Image Dimensions vs. Print Size and Cropping

Discussion in 'Photography Beginners' Forum' started by Guido44, May 7, 2009.

  1. Guido44

    Guido44 TPF Noob!

    Joined:
    Nov 15, 2008
    Messages:
    190
    Likes Received:
    0
    Location:
    Near Chicago.
    Can others edit my Photos:
    Photos OK to edit
    Hi all,

    Can anyone point me to a good link (or advice) on image dimensions vs. actual print sizes. What I mean is, how the actual each photo will be cropped with regard to each individual print size?

    I did some test prints yesterday, and I was a little disappointed that depending on the print dimensions, my shots had about 5 or 10% of the top and bottom cut off, or the edges.

    Is there a preferred image size? Do you limit the prints sizes available to clients to avoid screwing up (cropping) your work?

    My D300 takes originals at 2848 x 4288.

    Thanks,

    dan
     
  2. Big Mike

    Big Mike I am Big, I am Mike Staff Member Supporting Member

    Joined:
    Dec 16, 2003
    Messages:
    33,822
    Likes Received:
    1,811
    Location:
    Edmonton
    Can others edit my Photos:
    Photos NOT OK to edit
    It's just a matter of simple ratios.

    The common print sizes do not have the same aspect ratios, so there will need to be cropping for those different sizes. Most DSLR cameras shoot with a native ratio of 2:3, good for 4x6 or 8x12 prints...but there will be cropping for 5x7 or 8x10 prints.

    So are you asking about size files to give the clients?

    I think the common practice is to give them 2:3 files, but leaving enough 'space' in the photos for 8x10 cropping.
     
  3. KmH

    KmH Helping photographers learn to fish Supporting Member

    Joined:
    Apr 9, 2009
    Messages:
    38,240
    Likes Received:
    5,009
    Location:
    Iowa
    Can others edit my Photos:
    Photos OK to edit
    You might google 'aspect ratio". I think Wikipedia.org has a fairly good writeup on aspect ratio too.

    The most common image aspect ratios are 2:3, 4:5 and 5:7. The ratio is the short side to the long side of the image. In the 2:3 aspect ratio the long side is 3 units, the short side is 2 units. Expressed another way, the long side is always 1.5 time the short side. 4:5 the long side is 1.25 times the short side and 5:7 the long side is 1.4 times the short side.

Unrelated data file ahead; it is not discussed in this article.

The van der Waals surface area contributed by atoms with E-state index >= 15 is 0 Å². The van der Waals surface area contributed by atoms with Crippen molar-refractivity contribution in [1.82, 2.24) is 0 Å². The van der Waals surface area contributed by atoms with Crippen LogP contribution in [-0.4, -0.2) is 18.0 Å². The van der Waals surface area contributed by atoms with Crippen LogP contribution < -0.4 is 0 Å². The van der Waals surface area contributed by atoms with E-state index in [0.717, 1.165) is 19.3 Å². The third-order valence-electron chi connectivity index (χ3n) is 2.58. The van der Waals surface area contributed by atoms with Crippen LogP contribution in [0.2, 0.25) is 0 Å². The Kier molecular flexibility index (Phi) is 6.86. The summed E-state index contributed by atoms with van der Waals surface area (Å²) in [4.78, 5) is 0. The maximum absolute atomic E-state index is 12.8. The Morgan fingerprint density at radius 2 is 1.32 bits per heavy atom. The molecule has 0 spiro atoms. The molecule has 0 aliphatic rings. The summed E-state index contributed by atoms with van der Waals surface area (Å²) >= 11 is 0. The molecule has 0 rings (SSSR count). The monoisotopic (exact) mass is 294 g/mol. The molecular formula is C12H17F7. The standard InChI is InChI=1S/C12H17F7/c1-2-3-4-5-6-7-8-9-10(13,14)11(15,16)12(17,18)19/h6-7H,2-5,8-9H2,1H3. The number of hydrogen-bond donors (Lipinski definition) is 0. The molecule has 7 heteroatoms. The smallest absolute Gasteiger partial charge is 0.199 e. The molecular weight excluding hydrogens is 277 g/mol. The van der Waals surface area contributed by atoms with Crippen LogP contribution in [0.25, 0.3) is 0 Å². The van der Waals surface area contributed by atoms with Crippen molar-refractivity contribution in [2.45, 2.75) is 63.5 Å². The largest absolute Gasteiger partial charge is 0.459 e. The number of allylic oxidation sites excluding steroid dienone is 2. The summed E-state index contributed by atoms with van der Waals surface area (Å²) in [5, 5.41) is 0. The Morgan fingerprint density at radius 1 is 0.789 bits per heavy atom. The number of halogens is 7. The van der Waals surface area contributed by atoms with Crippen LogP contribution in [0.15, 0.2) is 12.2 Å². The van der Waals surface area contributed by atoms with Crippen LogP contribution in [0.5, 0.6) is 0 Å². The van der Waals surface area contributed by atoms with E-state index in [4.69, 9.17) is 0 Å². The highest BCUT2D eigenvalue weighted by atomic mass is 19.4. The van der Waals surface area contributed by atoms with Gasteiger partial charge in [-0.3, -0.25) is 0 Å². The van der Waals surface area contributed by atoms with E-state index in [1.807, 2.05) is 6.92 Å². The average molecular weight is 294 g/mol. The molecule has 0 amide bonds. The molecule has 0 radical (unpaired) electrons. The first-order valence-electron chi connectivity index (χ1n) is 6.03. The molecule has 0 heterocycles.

2:3
    • 4x6
    • 6x9
    • 8x12
    • 10x15
    • 16x24
    • 20x30
    • 24x36
    4:5
    • 8x10
    • 16x20
    5:7
    • Wallets
    • 5x7
    • 10x14
    • 20x28
    There are some other aspect ratios out there like 1:1 which is square.

    The issue of image size to actual print size refers to output resolution which is expressed as pixels per inch (ppi). Output resolution is only valid when it is used relative to the linear dimensions of an image.

    Your cameras output size, 2848 x 4288 is not a linear dimension (like inches) it is a spatial dimension (pixels). There is no standard pixel size.
     
  4. ANDS!

    ANDS! No longer a newbie, moving up!

    Joined:
    Nov 14, 2006
    Messages:
    2,178
    Likes Received:
    3
    Location:
    Downtown
    Can others edit my Photos:
    Photos OK to edit
    Doing too much work. If you are using Photoshop, simply set the dimensions of your crop tool to your printers output and then crop as needed (making sure to keep the desired DPI). No need to remember rations of sides and all that wonky nonsense.
     
  5. Dwig

    Dwig TPF Noob!

    Joined:
    Mar 11, 2009
    Messages:
    1,261
    Likes Received:
    0
    Location:
    Key West FL
    Can others edit my Photos:
    Photos NOT OK to edit
    Quite true, but ...

    ... all common digital images use square pixels and all common sensors use square photosites. Thus, the pixel "dimensions" of your image can be used to determine the aspect ratio of your image. The 2848x4288 mentioned has a 2:3 aspect ratio.

    When dealing with borderless prints you also have to keep in mind that it is MANDITORY for the printer to spill some image past the edge of the print to allow for minor tracking errors as the paper moves through the printer. As a result, there will be some cropping on all edges even when you match the image and print aspect ratios. My HP B9180 "crops" about 2-4% of the image by linear measure.
     

Share This Page

Search tags for this page
2848x4288
,
2848 x 4288
,

4288 2848

,
4288 x 2848
,

4288 x 2848 aspect ratio

,

42882848

,
cropping photos to standard sizes
,
image size versus actual print size
,
size vs dimensions in photo gallery
,
standard photo size dimensions